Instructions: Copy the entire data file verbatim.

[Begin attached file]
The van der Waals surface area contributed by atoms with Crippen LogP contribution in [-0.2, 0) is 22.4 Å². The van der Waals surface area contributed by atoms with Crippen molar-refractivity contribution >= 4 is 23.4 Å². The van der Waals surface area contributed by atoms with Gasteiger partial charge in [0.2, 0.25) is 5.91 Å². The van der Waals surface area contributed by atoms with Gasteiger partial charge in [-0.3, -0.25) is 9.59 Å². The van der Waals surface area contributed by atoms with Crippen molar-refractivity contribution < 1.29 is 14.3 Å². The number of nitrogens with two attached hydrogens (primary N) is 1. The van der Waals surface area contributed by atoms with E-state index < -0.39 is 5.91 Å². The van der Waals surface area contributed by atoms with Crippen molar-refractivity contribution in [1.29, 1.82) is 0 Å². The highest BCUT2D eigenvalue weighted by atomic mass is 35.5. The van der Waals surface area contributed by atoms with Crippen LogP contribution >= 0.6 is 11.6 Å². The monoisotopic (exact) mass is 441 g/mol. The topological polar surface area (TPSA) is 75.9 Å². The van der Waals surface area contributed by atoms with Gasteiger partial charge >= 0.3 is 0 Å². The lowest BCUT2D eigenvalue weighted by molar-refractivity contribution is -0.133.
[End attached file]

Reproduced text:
The van der Waals surface area contributed by atoms with Crippen LogP contribution in [-0.2, 0) is 22.4 Å². The van der Waals surface area contributed by atoms with Crippen molar-refractivity contribution >= 4 is 23.4 Å². The van der Waals surface area contributed by atoms with Gasteiger partial charge in [0.2, 0.25) is 5.91 Å². The van der Waals surface area contributed by atoms with Gasteiger partial charge in [-0.3, -0.25) is 9.59 Å². The van der Waals surface area contributed by atoms with Crippen molar-refractivity contribution < 1.29 is 14.3 Å². The number of nitrogens with two attached hydrogens (primary N) is 1. The van der Waals surface area contributed by atoms with E-state index < -0.39 is 5.91 Å². The van der Waals surface area contributed by atoms with Crippen molar-refractivity contribution in [1.29, 1.82) is 0 Å². The highest BCUT2D eigenvalue weighted by atomic mass is 35.5. The van der Waals surface area contributed by atoms with Crippen LogP contribution >= 0.6 is 11.6 Å². The monoisotopic (exact) mass is 441 g/mol. The topological polar surface area (TPSA) is 75.9 Å². The van der Waals surface area contributed by atoms with Gasteiger partial charge >= 0.3 is 0 Å². The lowest BCUT2D eigenvalue weighted by molar-refractivity contribution is -0.133.